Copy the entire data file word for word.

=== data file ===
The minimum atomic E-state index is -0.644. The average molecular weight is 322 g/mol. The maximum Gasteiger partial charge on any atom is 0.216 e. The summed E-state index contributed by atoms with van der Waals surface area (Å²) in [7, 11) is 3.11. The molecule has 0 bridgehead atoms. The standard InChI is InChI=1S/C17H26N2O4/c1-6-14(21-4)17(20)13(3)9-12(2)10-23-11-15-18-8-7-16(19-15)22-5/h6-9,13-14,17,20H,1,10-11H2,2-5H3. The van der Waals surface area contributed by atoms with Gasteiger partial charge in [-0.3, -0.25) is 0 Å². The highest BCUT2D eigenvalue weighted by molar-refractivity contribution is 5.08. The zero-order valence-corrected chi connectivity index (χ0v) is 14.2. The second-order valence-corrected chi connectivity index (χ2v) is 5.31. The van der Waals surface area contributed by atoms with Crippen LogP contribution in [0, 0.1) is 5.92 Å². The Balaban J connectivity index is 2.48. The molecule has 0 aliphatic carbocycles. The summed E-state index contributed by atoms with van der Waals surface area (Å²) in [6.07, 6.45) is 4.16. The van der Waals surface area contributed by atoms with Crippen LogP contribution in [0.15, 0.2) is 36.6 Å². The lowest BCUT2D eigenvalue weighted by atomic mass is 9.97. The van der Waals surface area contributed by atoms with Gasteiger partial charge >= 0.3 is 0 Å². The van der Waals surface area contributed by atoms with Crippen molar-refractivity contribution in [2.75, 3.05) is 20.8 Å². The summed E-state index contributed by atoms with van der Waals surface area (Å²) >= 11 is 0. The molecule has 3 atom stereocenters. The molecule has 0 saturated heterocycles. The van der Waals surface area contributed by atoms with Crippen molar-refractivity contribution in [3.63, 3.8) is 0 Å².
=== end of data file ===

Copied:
The minimum atomic E-state index is -0.644. The average molecular weight is 322 g/mol. The maximum Gasteiger partial charge on any atom is 0.216 e. The summed E-state index contributed by atoms with van der Waals surface area (Å²) in [7, 11) is 3.11. The molecule has 0 bridgehead atoms. The standard InChI is InChI=1S/C17H26N2O4/c1-6-14(21-4)17(20)13(3)9-12(2)10-23-11-15-18-8-7-16(19-15)22-5/h6-9,13-14,17,20H,1,10-11H2,2-5H3. The van der Waals surface area contributed by atoms with Gasteiger partial charge in [-0.3, -0.25) is 0 Å². The highest BCUT2D eigenvalue weighted by molar-refractivity contribution is 5.08. The zero-order valence-corrected chi connectivity index (χ0v) is 14.2. The second-order valence-corrected chi connectivity index (χ2v) is 5.31. The van der Waals surface area contributed by atoms with Crippen LogP contribution in [0, 0.1) is 5.92 Å². The Balaban J connectivity index is 2.48. The molecule has 0 aliphatic carbocycles. The summed E-state index contributed by atoms with van der Waals surface area (Å²) in [6.07, 6.45) is 4.16. The van der Waals surface area contributed by atoms with Crippen LogP contribution in [0.15, 0.2) is 36.6 Å². The lowest BCUT2D eigenvalue weighted by atomic mass is 9.97. The van der Waals surface area contributed by atoms with Gasteiger partial charge >= 0.3 is 0 Å². The van der Waals surface area contributed by atoms with Crippen molar-refractivity contribution in [2.75, 3.05) is 20.8 Å². The summed E-state index contributed by atoms with van der Waals surface area (Å²) >= 11 is 0. The molecule has 3 atom stereocenters. The molecule has 0 saturated heterocycles. The van der Waals surface area contributed by atoms with Crippen molar-refractivity contribution in [3.63, 3.8) is 0 Å².